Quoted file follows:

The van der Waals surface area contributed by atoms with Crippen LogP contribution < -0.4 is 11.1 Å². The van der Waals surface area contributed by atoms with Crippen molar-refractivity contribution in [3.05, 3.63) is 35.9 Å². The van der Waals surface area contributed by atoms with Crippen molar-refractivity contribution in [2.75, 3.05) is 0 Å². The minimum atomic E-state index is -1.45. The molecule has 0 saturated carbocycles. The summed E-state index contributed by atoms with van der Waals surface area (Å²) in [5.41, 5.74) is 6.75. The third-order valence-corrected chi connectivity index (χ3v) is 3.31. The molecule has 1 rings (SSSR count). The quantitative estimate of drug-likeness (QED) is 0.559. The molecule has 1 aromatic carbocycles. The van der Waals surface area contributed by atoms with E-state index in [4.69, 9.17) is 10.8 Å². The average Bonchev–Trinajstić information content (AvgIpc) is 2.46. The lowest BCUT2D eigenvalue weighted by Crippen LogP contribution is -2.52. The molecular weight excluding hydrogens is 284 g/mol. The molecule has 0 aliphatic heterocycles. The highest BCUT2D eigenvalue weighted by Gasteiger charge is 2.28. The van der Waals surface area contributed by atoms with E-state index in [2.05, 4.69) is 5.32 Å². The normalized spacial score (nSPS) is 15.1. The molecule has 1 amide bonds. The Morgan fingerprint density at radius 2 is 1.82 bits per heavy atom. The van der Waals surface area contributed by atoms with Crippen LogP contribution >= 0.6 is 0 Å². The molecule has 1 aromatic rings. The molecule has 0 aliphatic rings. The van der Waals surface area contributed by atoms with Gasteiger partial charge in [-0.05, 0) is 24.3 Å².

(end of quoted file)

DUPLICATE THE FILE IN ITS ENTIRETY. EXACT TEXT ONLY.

The van der Waals surface area contributed by atoms with Crippen LogP contribution < -0.4 is 11.1 Å². The van der Waals surface area contributed by atoms with Crippen molar-refractivity contribution in [3.05, 3.63) is 35.9 Å². The van der Waals surface area contributed by atoms with Crippen molar-refractivity contribution in [2.75, 3.05) is 0 Å². The minimum atomic E-state index is -1.45. The molecule has 0 saturated carbocycles. The summed E-state index contributed by atoms with van der Waals surface area (Å²) in [5.41, 5.74) is 6.75. The third-order valence-corrected chi connectivity index (χ3v) is 3.31. The molecule has 1 rings (SSSR count). The quantitative estimate of drug-likeness (QED) is 0.559. The molecule has 1 aromatic carbocycles. The van der Waals surface area contributed by atoms with E-state index in [4.69, 9.17) is 10.8 Å². The average Bonchev–Trinajstić information content (AvgIpc) is 2.46. The lowest BCUT2D eigenvalue weighted by Crippen LogP contribution is -2.52. The molecular weight excluding hydrogens is 284 g/mol. The molecule has 0 aliphatic heterocycles. The highest BCUT2D eigenvalue weighted by Gasteiger charge is 2.28. The van der Waals surface area contributed by atoms with E-state index in [2.05, 4.69) is 5.32 Å². The normalized spacial score (nSPS) is 15.1. The molecule has 1 amide bonds. The Morgan fingerprint density at radius 2 is 1.82 bits per heavy atom. The van der Waals surface area contributed by atoms with Crippen LogP contribution >= 0.6 is 0 Å². The molecule has 1 aromatic rings. The molecule has 0 aliphatic rings. The van der Waals surface area contributed by atoms with Gasteiger partial charge in [-0.05, 0) is 24.3 Å².